Over the last year the learning technologies team in Argyll and Bute have been providing additional exciting, computer science related learning opportunities for young people at primary level.
The long-term goal of this project is to capture the imagination of young people, to showcase what can be created and inspire through technology.
Before commencing this project we were very aware that our young people had excellent ICT skills and made very good use of technology. However, this project is about equipping young people at primary level with skills and knowledge to turn computing ideas into concepts, improve their understanding of how technologies work and gain some understanding of the concepts involved in computer programming.
We feel that this project is important to the economy of Argyll and Bute, particularly as we want to offer our young people as much choice as possible in where they live and work. We feel that the technology sector provides a number of remote working and company start up opportunities. Additionally we are very aware that almost every field of employment now relies on technology, and our challenge is to prepare young people for jobs that may not even exist yet.
Our team has so far supported approximately 50 primary schools by providing expertise to assist them in commencing a computer programming related project. We work with each school on an individual basis and the projects vary depending on the schools learning outcomes, expertise and available equipment.
Our approach has been to offer centrally hosted CPD sessions for staff whilst working directly with pupils in schools. We feel that technology related learning provides excellent pupil led and peer learning opportunities. It is however interesting to note that in the majority of cases the pupils’ knowledge of technology quickly overtakes that of the teachers. Subsequently, we are seeing teachers taking up more of a facilitator role in technology related learning.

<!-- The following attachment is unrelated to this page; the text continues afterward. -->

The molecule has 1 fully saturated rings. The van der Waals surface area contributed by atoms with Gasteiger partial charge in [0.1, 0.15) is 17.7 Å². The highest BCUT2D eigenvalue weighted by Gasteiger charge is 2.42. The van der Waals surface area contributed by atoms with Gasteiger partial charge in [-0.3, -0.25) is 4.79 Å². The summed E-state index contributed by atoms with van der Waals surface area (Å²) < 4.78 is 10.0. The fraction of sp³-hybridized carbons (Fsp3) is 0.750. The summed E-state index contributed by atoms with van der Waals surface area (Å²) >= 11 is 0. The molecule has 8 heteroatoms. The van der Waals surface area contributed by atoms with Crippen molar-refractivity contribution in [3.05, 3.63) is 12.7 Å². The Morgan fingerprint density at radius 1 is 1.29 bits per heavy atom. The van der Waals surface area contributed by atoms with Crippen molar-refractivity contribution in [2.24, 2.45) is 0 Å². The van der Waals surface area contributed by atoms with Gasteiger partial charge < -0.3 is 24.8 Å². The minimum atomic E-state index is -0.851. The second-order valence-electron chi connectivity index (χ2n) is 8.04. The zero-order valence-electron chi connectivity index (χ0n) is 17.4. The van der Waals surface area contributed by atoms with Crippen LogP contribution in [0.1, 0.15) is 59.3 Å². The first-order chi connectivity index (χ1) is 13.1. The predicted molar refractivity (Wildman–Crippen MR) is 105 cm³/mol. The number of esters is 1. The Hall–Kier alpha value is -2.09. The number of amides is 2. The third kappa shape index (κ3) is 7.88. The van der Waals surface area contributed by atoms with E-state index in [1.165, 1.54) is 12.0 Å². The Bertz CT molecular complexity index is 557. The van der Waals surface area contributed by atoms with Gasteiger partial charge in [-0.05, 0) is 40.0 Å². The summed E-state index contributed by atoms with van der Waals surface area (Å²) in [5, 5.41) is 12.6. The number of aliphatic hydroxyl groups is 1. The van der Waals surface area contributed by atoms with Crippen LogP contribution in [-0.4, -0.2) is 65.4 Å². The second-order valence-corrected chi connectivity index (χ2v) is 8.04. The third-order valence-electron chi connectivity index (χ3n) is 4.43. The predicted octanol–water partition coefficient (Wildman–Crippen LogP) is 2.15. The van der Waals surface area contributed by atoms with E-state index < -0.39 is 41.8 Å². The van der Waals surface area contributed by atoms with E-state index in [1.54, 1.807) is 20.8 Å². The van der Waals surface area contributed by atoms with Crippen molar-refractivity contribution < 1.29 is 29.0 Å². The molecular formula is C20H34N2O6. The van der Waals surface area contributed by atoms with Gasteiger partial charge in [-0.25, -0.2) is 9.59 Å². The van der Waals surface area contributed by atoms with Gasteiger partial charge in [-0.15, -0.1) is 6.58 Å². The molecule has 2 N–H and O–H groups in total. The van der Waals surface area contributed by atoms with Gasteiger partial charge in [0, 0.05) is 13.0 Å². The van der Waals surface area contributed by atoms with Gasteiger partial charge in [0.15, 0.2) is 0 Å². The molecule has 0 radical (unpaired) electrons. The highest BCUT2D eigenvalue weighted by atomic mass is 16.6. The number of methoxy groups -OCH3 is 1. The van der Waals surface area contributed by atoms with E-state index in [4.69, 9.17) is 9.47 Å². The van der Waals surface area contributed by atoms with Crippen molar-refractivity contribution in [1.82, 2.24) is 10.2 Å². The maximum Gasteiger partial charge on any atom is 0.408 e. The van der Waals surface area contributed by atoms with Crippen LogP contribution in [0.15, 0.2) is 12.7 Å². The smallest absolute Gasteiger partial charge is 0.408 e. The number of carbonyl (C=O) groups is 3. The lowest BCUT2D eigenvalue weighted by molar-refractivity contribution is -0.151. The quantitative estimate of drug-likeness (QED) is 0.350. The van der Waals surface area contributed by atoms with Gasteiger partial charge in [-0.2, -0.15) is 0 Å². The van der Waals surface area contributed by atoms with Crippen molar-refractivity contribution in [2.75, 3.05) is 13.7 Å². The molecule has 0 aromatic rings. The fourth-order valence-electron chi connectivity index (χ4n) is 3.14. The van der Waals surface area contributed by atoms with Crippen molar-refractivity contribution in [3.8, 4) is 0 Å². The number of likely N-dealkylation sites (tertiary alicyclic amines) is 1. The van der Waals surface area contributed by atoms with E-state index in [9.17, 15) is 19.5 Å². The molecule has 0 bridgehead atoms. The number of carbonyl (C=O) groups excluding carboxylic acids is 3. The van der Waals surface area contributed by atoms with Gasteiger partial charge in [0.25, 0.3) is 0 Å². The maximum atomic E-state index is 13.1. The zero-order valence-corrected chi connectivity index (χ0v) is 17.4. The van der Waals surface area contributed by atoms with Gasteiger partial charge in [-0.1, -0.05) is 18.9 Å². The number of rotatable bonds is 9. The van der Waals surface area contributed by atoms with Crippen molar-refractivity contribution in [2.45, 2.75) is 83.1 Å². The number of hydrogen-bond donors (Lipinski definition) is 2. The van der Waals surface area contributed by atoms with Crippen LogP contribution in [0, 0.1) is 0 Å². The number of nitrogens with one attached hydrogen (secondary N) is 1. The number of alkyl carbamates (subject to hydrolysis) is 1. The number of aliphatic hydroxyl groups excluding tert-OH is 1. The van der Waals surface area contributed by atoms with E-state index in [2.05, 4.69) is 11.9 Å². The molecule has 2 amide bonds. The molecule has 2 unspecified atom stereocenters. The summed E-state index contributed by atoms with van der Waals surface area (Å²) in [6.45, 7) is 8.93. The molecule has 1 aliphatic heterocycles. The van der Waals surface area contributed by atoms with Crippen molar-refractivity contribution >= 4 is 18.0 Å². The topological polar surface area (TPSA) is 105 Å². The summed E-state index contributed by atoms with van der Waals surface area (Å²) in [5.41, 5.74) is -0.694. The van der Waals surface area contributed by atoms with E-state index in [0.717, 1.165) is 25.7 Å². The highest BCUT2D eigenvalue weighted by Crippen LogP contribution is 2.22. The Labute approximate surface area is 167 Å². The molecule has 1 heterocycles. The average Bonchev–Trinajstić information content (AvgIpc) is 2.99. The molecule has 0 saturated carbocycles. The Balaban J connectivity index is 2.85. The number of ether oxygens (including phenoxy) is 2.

An important part of this project was to establish a loan bank of equipment. This has given our team the opportunity to showcase a variety of technologies whilst allowing us to loan schools suitable equipment. In addition this provides the school with an opportunity to try out various technologies before committing to a purchase.
The two most popular activities in our schools so far are Kodu and Lego Wedo. However schools have also being using Raspberry Pi, Lego Mindstorms, Scratch, PicoBoard for Scratch, LiveCode and .net gadgeteer.
We have been very much encouraged by the enthusiasm and passion our young people exhibit towards technology. We have found that about 97% of the young people have fully engaged with activities such as Kodu and have shown a real desire to learn the basics of computer programming.
This project has provided a number of opportunities for the young people of Argyll and Bute to share their learning and skills. We have seen pupils presenting and demonstrating technology projects at workshops. Some of these young people have stated that as a result of this they feel more confident in using technology but also as individuals too. In addition to this we have a number of schools establishing lunchtime, afterschool computing clubs and some schools appointing pupil ICT mentors.
The next step for this project is to implement a pupil self-evaluation framework in order that we can better measure the impact of learning computer programming in primary schools.